A bit later Scott came across the finish line and we took some photos on the top. Scott had a good ride on his rented bike, finishing in 3:32:14. This was only Scott's second race of the year, so he did a really solid effort considering the toughness of the climb. He's got a great base for kicking ass at the mountain bike races around DC this summer.
While hanging out at the top, I ran into a woman wearing a Putney Westhill jersey, which is a shop team I used to ride for in high school. I started talking to the woman, who is friends with the owners of the Westhill shop and realized that we had a really random connection. Two weeks earlier I was was in a shop in Boulder and started talking to a girl who mentioned that her parents had met while doing the Mt. Evans Hill Climb. Her mother threw up after the race and her dad stopped to help her and they apparently hit it off and eventually got married. This girl also mentioned that she was racing at mountain bike nationals at Mt. Snow near where I grew up instead of doing Mt. Evans.
Back to the woman in the Westhill jersey, when I started talking to her she mentioned that her daughter was racing at Mt. Snow that weekend. The details of her story started to line up, so I said to her: "this may seem like a strange question, but did you happen to meet your husband on Mt. Evans while you were throwing up. Also, does your daughter work at the North Face store in Boulder?" She looked surprised and said that yep, she was in fact the mother of the girl I had met earlier in Boulder and that she met her husband on Evans. It's a crazy small world!
The view from the top was pretty incredible:
Scott and I bundled up for the ride down. Scott seems to be a natural descender and flew down the road, with me taking it slow behind. We stopped to take a few photos along the way.
Scott with Sumit Lake in the background:Overall this was one of the most fun races I have ever done. Everyone was really friendly, the climb was epic, the views were breathtaking and to top it off, there was a mountain goat on top. Any race where there is a mountain goat in attendance is a cool race in my book. I definitely would like to do this race again in the future and try to break 2:20!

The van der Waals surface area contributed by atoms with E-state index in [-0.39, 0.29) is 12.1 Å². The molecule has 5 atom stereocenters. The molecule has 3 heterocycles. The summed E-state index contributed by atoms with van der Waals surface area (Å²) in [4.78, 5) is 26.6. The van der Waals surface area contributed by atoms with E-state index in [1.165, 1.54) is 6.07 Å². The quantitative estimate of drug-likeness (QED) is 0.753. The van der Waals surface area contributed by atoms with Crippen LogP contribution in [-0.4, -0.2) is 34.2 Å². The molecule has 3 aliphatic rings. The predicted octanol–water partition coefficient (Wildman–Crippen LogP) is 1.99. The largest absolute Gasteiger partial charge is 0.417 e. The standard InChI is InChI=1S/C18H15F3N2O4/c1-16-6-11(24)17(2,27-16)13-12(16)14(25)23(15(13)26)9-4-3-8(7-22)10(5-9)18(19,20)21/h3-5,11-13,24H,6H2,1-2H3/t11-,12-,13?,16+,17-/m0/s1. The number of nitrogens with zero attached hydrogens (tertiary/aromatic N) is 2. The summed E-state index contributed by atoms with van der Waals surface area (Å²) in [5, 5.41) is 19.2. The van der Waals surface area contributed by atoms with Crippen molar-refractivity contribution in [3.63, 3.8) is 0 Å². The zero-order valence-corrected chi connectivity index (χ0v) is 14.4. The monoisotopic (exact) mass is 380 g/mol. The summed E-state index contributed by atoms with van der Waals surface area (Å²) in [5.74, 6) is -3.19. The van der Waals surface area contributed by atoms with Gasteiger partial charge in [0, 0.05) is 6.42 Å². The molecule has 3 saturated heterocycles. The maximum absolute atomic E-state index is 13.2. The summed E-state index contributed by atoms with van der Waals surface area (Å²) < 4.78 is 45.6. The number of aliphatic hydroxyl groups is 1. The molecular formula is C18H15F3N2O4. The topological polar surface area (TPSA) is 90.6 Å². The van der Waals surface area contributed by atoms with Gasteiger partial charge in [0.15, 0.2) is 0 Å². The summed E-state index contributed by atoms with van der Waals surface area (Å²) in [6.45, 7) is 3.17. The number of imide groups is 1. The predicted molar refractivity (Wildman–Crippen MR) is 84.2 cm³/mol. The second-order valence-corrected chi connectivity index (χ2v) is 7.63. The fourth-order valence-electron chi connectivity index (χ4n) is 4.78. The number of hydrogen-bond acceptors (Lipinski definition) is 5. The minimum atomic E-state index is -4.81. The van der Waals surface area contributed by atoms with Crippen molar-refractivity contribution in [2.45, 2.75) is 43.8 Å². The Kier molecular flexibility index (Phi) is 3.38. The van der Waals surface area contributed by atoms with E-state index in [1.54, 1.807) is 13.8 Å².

A special message for some good friends

For Amelia the birthday girl:For Kat and her move to Portland:
Because one day we'll perfect the jumping for the self-timer:

Friday, July 18, 2008

Biking in Durango and Crested Butte

After two days in Gunnison, Scott and I headed south to Durango where we heard the biking was epic. Compared to some other places we've been, the people in Durango were really laid back and friendly...and the biking on the Horse Gulch trail and in the mountains above Durango was great. It seems like there is an endless number of trails and great road rides around Durango to explore, but after a few days we had to start heading north to get back for the Mt. Evans race on Saturday. On the way to Idaho Springs, we stopped in Crested Butte to do the famous 401 Trail.
We stopped to take some photos as we went over the many passes between Durango and Crested Butte.
Here is a video from our week of biking in Durango and Crested Butte:

Tuesday, July 15, 2008

Cars of Durango

Like many of the outdoor destinations that we visited in Colorado, Durango is definitely a place where people have a lot of money...but how they choose to spend it isn't always what I would expect. We were talking out of a coffee shop one afternoon in Durango and spotted this 4-wheel drive Porsche with bike racks. Now that is something you wouldn't see in DC.Durango also has a lot of trucks and SUVs, so my little car looked a little out of place sometimes.

Friday, July 11, 2008

Hartman Rocks Part 2

After Scott got his bike fixed up we decided to hit Hartman Rocks for a real ride before heading down to Durango. Here is small video from our 2.5 hour ride. This is definitely some of the best riding I have ever done. Rob, thanks for suggesting that we check out Gunnison! Josie's Trail was especially fun with lots of twists and swooping drop sections and just enough rocks to keep things interesting.

Thursday, July 10, 2008

Hartman Rocks (and Gunnison too)!

Scott flew in from DC to Denver yesterday morning to join me for a week of biking in Durango before doing the race up Mt. Evans. We got on the road early enough to get to Gunnison with day light to spare for a short evening ride at Hartman Rocks, the sage filled network of trails just outside of Gunnison. The "rocks" part of the name is both appropriate for the many rocks that scatter the trails and also how fun the riding is on the twisty, loose terrain.
We ended up trying to ride up several sections of trail that were probably best ridden downhill. The ground is either loose sand or small ball-bearing like rocks that make walking over rocks a little treacherous. Here's a shot of Scott on a hike-a-bike section.
Ten minutes into our ride, Scott took a bad step off a rock and ended up tumbling down onto a boulder, bike first. Scott got away with just a scrapes (thankfully!), but his bike emerged with one less brake as the bolt on his rear brake was sheered off by the impact of the fall.